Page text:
There are many ways in which a tooth can be damaged: the crown might be fractured, there might be a large cavity, you might have an infection in the root, or a previous filling may fall out. It’s important, though, not to wait until the problem gets worse: make an appointment with your dentist as soon as possible. Your dentist will then examine your teeth and determine what needs to be done.

Crown restoration

When too much of the crown needs to be drilled away because of a large cavity, the structure of the tooth gets compromised. It is the tooth crown that needs to be restored to ensure proper function and aesthetics.

Conventional restoration consists in preparing the tooth for a crown, which means that almost all of the enamel is cut away. This makes the tooth much more susceptible to further tooth decay and the whole structure weaker. Even though in theory the tooth is protected by the new crown, secondary decay sometimes develops which leads to further problems and eventually to the loss of the tooth. Secondary caries can also develop in restorations (or fillings) done with composite filling – due to polymerization shrinkage. This is why it is a good idea to reinforce large restoration: to ensure its durability and prevent the risk of secondary caries.

Biomimetic restorations

In biomimetic dentistry, the goal is to preserve as much of the original tooth as possible and, when this is not possible, to rebuild the tooth by mimicking the original structure.

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This means layering different types of materials, especially composite materials and fiber reinforcement. If done well, such a restoration has the same architecture, characteristics, and even aesthetics as a healthy tooth. Reinforcing the restoration with Dentapreg UFM will result in a restoration resistent against chewing forces and polymerization shrinkage.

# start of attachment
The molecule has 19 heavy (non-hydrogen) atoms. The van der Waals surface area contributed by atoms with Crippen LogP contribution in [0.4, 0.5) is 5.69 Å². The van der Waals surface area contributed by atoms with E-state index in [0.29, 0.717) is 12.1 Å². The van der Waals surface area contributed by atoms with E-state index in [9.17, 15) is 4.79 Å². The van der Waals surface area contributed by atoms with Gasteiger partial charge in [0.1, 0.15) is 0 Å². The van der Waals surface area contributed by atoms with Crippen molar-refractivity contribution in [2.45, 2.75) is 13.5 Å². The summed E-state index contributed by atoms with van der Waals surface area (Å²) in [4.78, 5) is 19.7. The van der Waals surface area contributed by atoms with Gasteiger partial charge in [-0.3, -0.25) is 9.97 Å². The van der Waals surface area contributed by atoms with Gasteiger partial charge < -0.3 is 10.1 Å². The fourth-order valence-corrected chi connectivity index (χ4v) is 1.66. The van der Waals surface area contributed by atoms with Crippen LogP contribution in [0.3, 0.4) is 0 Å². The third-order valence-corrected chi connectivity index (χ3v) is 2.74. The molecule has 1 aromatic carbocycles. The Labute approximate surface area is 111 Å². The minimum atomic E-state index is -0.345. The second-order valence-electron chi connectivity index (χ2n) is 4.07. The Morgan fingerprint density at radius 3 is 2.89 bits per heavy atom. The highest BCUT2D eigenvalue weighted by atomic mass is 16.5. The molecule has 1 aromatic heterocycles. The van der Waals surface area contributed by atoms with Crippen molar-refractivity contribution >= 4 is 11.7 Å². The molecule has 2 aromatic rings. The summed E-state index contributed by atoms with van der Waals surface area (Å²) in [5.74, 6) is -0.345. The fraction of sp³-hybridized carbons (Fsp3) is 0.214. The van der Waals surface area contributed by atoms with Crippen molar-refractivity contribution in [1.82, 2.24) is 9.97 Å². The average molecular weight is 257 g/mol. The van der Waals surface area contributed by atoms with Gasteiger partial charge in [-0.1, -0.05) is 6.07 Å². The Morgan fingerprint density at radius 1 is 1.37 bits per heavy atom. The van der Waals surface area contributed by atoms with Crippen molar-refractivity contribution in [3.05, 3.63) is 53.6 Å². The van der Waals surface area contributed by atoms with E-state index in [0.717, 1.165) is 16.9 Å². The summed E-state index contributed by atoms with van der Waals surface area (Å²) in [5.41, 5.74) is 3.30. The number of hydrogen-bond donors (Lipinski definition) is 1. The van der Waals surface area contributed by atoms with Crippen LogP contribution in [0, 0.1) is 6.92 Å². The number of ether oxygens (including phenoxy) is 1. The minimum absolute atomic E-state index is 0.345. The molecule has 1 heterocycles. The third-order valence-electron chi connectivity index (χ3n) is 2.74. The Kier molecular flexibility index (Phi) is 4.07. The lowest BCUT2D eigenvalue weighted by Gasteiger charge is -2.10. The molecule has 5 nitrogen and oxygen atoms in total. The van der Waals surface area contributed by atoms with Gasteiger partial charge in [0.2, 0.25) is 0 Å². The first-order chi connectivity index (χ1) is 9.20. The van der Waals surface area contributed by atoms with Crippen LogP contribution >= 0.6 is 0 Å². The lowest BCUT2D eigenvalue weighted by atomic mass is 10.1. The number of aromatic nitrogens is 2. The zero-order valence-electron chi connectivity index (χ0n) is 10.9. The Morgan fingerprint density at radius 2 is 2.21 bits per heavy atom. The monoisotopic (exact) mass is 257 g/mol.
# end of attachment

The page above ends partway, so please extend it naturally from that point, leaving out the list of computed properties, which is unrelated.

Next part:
Root canal therapy

A root canal treatment is necessary when tooth decay progresses through enamel and dentin into the pulp and develops into an abscess.

An abscess is an extremely painful pus-filled pocket that forms at the end of a tooth’s root, as this is the very spot with many nerves.At this point, a root canal therapy is usually performed by your dentist or endodontist to remove the abscess and the infected pulp.
In order to retain an artificial crown of an endodontically treated tooth, the dentist will use a post and core technique to substitute the missing tissue and to build the crown on it. Conventional prefabricated posts (metal or glass) need drilling and often disproportionate removal of healthy root tissue, which weakens the root and leads to stress concentration in the root – and therefore can cause root fracture.

Minimally invasive posts

When drilled, the root canal is automatically weakened and at high risk of root fracture. Extremely subtle minimally invasive pins can avoid such risk – they don't require drilling and can adapt to any shape of a root canal.

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Dentapreg PINPosts are thin, flexible and do not require drilling as they can be simply inserted into the root canal without weakening it and adapt to its shape and diameter. Also, the way they are arranged contributes to better distribution of the load from mastication (chewing), thus preventing the risk of root fracture.At the same time, they have all the advantages of fiber reinforced composites – they are metal-free, aesthetic and reliable.